From The Biomedical Scientist
“Finding a treatment for Alzheimer’s disease, the most common cause of dementia, is one of the key challenges for modern science, and a research team in the US might have made a significant breakthrough.
The team’s paper, Gamma frequency entrainment attenuates amyloid load and modifies microglia, was published at the end of 2016 in Nature. It explains how they were able to reduce levels of the beta-amyloid proteins that are a hallmark of Alzheimer’s by stimulating neural oscillations – that is, brain waves.
Brain waves come in many types, among them gamma waves. These oscillate at around 20 to 50hz (20 to 50 times a second) and are associated with high-level cognitive functions, such as memory and perception.
Disruptions to gamma waves have been observed in various neurological disorders, including schizophrenia, as well as Alzheimer’s, but the research team took the unusual approach of considering the interference to the waves to be more than just symptomatic.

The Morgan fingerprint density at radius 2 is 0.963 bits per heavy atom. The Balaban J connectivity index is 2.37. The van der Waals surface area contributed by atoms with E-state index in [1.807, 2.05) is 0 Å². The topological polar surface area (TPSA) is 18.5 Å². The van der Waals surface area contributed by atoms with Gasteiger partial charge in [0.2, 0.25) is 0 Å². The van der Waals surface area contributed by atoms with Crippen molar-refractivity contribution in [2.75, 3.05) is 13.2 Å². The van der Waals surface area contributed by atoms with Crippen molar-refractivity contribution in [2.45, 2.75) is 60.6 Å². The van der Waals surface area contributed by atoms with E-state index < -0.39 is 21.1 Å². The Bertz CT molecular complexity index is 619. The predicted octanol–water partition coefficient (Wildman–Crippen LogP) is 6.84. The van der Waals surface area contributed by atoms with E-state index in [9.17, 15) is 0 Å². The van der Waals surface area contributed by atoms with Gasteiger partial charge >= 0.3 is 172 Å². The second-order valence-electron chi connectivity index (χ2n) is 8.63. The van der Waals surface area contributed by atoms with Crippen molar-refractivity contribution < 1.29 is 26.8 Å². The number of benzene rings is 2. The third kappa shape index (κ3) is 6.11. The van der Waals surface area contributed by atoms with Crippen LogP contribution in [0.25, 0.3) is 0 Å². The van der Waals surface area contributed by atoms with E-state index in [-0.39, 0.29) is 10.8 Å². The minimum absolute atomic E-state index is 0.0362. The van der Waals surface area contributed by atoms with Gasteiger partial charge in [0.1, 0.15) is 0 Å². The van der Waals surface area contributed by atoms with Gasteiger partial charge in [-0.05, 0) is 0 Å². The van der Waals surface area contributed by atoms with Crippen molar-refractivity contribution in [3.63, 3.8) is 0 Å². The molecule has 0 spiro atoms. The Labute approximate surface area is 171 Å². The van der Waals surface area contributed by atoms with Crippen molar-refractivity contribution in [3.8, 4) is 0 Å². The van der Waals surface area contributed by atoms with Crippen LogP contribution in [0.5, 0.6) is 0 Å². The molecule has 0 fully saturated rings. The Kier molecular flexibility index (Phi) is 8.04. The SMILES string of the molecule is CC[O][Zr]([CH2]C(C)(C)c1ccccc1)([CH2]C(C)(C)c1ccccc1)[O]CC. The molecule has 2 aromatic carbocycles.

Dr Annabelle Singer, Assistant Professor in the Department of Biomedical Engineering at Georgia Institute of Technology and Emory University, is one of the leading members of the team, and she completed this work while a postdoctoral fellow at the Massachusetts Institute of Technology, where the rest of the team resides.
Dr Singer explains the team’s strategy: “Typically people have thought of Alzheimer’s disease as progressing in one direction: from molecular pathology, such as an excess build-up of proteins, to dysfunctional brain waves to memory impairment. So it was novel to ask if dysfunctional brain waves themselves lead to changes in protein build-up.”
This protein build-up is the cause of the gradual accumulation of the plaque that is thought to disrupt the connections between neurons and eventually impair the normal function of the brain. Most current medication targets the amyloid protein in a bid to prevent the plaque from growing and so maintain the ability of neurons to work as part of the overall network…” Read more here